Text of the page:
Are all learners’ needs catered for? 

How are all learners’ needs for catered for?
The design thinking model is an excellent way to approach the issue, forcing us to think about this from the learners’ point of view first.

It’s not the time to express your opinion or to make judgements. It’s too soon to identify problems or jump to conclusions. Ideas and solutions will only come later… Step #1 is EMPATHY and we need to focus on how the learners feel.

 

We go around the room, taking turns to put ourselves in the learners’ shoes. At various points, some or other students will feel…

  • invisible if their needs are not noticed
  • inadequate when they are unsure what to do
  • liberated when they have agency
  • valued when others take an interest
  • isolated when withdrawn from class
  • comfortable when allowed to express learning in their own way
  • important when their contributions are valued
  • anxious about others’ opinions of them
  • self-doubt when they can’t keep up
  • excited when they feel successful in their learning
  • understood, when their needs are identified
  • labelled (although some kids want to be labelled, it turns out)
  • confident when they can take the lead
  • secure when given time to think
  • pressured by high expectations
  • stupid when they don’t understand
  • appreciated for their individual abilities
  • frustrated when unable to understand or explain
  • rushed because of timetable pressures
  • afraid to show what they don’t know
  • proud when they achieve things for themselves

This stage of the process ends up taking the whole session. But it’s worth it…

 

Should we focus on teaching or learning?

Inquiry happens when you focus on the art of teaching.” Kath Murdoch.

This is an interesting moment in Kath’s conversation with teachers. I lose focus on my note-taking as I pursue this thought… I tend to say ‘focus less on teaching and more on learning’, and here is Kath Murdoch, inquiry guru, expressing what, on the face of it, seems to be just the opposite.

Kath has spent the week with teachers at my school, provoking thinking, that of teachers and students alike, modelling in classrooms and then collaboratively analysing teachers’ observations. The conversations during the week have been as valuable for teachers as the classroom observations, especially the final day reflections, when teachers draw out the big ideas in response to Kath’s question:

What does it mean to have an inquiry stance in our teaching?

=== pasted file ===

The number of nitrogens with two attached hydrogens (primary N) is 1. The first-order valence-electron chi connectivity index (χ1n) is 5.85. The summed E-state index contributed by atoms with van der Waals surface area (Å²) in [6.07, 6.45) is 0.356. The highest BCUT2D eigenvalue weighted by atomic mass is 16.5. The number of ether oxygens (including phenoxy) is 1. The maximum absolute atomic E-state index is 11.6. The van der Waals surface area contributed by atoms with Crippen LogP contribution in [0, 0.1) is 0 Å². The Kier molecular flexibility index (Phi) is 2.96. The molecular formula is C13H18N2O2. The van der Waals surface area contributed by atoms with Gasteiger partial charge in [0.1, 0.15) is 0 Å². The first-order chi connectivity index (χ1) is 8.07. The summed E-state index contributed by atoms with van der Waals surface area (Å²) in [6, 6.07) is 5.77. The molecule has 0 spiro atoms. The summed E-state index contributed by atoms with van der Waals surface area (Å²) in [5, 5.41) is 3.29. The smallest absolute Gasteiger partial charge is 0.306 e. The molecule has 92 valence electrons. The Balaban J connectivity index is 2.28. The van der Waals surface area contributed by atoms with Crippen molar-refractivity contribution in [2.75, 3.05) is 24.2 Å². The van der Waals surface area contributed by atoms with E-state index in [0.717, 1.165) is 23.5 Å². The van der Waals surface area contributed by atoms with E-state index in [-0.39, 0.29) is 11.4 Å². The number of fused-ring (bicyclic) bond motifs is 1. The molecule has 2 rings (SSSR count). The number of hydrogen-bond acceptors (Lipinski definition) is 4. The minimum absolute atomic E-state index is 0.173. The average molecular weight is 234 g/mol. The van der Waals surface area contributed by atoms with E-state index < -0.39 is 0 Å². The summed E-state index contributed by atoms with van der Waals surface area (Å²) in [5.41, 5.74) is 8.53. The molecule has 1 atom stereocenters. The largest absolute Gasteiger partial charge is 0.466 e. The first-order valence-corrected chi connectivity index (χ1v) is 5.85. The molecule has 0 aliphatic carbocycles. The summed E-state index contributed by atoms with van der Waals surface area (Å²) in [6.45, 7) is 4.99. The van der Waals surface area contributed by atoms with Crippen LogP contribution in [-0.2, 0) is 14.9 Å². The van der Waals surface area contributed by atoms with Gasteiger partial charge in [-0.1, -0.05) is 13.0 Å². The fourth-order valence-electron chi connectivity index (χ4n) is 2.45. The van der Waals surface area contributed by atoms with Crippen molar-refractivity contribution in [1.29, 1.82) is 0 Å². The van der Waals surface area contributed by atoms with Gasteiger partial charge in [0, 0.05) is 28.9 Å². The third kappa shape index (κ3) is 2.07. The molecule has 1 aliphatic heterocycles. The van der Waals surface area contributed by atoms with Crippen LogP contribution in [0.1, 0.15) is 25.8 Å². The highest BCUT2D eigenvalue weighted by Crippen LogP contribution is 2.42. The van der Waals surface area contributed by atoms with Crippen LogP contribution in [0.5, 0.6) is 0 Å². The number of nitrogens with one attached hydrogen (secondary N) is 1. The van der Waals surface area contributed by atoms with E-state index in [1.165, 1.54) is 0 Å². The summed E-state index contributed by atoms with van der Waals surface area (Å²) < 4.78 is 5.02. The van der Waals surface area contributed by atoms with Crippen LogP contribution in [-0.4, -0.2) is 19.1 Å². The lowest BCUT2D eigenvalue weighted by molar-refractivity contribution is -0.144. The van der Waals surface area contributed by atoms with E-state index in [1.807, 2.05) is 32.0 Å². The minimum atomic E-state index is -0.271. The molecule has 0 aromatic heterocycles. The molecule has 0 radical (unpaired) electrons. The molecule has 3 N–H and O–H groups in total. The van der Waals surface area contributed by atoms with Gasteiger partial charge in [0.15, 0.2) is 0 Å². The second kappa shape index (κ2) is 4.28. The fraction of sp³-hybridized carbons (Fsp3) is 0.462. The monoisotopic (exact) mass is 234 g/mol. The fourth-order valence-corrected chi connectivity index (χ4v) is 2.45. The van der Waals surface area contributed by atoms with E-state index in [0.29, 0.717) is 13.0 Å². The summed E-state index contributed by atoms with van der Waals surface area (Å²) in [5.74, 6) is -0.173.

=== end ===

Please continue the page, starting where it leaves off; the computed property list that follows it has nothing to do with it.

After the session, I attempt to categorise the teachers’ ideas under conceptual headings. The more I think about their statements, the more my categories overlap. I consider first Kath’s shared list of inquiry practices and then Ron Ritchhart’s cultural forces. In the end it comes down to a handful of big ideas, for me…

  • Language:  Use a language of learning not compliance. Choose language that supports learners in describing and reflecting on their thinking and learning.
  • Process:  Focus as much on the process of learning as the content. Use split screen teaching. Notice and name how we are learning, not just what we are leaning.
  • Release:  Let go of your expectations and allow students to lead. Ensure the learners do the heavy lifting. Release responsibility as early as possible, then observe where to take the learning next.
  • Teacher as learner:  Position yourself as part of the learning community, not as the expert in the room, both physically and through your interactions. Make your own thinking process visible.
  • Time:   Do less, but do it more deeply. Devote time to developing learning dispositions. Give children time to reflect on how and why they change their ideas or thinking.

But, even as I elaborate on these, I notice they are further interconnected. I keep going back to change and revise them. It’s impossible to separate ‘using the language of learning’ from the notion of ‘teacher as part of the learning community’… or the ‘focus on process’ from the notion of time…

And, in a moment of clarity, I see that Kath and I are talking about the same thing… The ‘art of teaching’ IS knowing how to focus on the learning.

Imagine a library…

The check in for our meeting is ‘Imagine a library…’

We talk about libraries we have seen in different places and in our heads. Libraries that challenge prior notions of what a library might be. Tranquil libraries with waterfalls and vertical gardens, places to read, to imagine and simply to be. Interactive libraries that buzz with activity, places to gather, to socialise, to communicate. Wonder filled libraries that provoke curiosity to explore, to research, to find out about the world. Creative libraries, with equipment and inspiration to film, to make, to animate, to create…

Next we look at our learning principles, our shared beliefs about how children learn, and consider how practice should align with beliefs. How will these beliefs influence the way our library looks and the role of the librarian?